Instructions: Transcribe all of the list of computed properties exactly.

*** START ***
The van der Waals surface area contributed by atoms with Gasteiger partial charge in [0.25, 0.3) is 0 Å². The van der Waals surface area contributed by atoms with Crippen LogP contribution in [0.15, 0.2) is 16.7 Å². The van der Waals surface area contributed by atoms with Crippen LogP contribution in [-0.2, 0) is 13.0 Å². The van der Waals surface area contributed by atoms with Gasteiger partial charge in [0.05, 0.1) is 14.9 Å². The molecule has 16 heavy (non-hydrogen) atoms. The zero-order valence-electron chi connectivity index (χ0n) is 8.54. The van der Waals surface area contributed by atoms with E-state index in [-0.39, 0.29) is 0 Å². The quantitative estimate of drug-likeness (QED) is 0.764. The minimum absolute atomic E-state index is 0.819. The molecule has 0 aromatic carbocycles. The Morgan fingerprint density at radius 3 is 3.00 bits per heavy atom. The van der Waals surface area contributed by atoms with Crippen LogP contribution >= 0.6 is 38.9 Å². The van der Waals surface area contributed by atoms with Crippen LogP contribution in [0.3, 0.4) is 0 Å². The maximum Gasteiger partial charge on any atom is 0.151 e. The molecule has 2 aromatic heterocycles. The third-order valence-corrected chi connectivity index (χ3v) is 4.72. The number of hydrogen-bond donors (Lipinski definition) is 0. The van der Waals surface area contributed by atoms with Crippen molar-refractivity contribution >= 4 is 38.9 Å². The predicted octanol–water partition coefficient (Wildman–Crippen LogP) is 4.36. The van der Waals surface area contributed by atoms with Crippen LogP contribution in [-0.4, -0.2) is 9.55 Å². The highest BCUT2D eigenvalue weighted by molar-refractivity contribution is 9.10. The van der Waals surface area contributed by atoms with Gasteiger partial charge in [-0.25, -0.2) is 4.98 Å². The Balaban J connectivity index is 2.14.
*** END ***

The van der Waals surface area contributed by atoms with Gasteiger partial charge in [0.25, 0.3) is 0 Å². The van der Waals surface area contributed by atoms with Crippen LogP contribution in [0.15, 0.2) is 16.7 Å². The van der Waals surface area contributed by atoms with Crippen LogP contribution in [-0.2, 0) is 13.0 Å². The van der Waals surface area contributed by atoms with Gasteiger partial charge in [0.05, 0.1) is 14.9 Å². The molecule has 16 heavy (non-hydrogen) atoms. The zero-order valence-electron chi connectivity index (χ0n) is 8.54. The van der Waals surface area contributed by atoms with E-state index in [-0.39, 0.29) is 0 Å². The quantitative estimate of drug-likeness (QED) is 0.764. The minimum absolute atomic E-state index is 0.819. The molecule has 0 aromatic carbocycles. The Morgan fingerprint density at radius 3 is 3.00 bits per heavy atom. The van der Waals surface area contributed by atoms with Crippen LogP contribution >= 0.6 is 38.9 Å². The van der Waals surface area contributed by atoms with Crippen LogP contribution in [0.3, 0.4) is 0 Å². The maximum Gasteiger partial charge on any atom is 0.151 e. The molecule has 2 aromatic heterocycles. The third-order valence-corrected chi connectivity index (χ3v) is 4.72. The number of hydrogen-bond donors (Lipinski definition) is 0. The van der Waals surface area contributed by atoms with Crippen molar-refractivity contribution >= 4 is 38.9 Å². The predicted octanol–water partition coefficient (Wildman–Crippen LogP) is 4.36. The van der Waals surface area contributed by atoms with Crippen LogP contribution in [-0.4, -0.2) is 9.55 Å². The highest BCUT2D eigenvalue weighted by molar-refractivity contribution is 9.10. The van der Waals surface area contributed by atoms with Gasteiger partial charge in [-0.25, -0.2) is 4.98 Å². The Balaban J connectivity index is 2.14.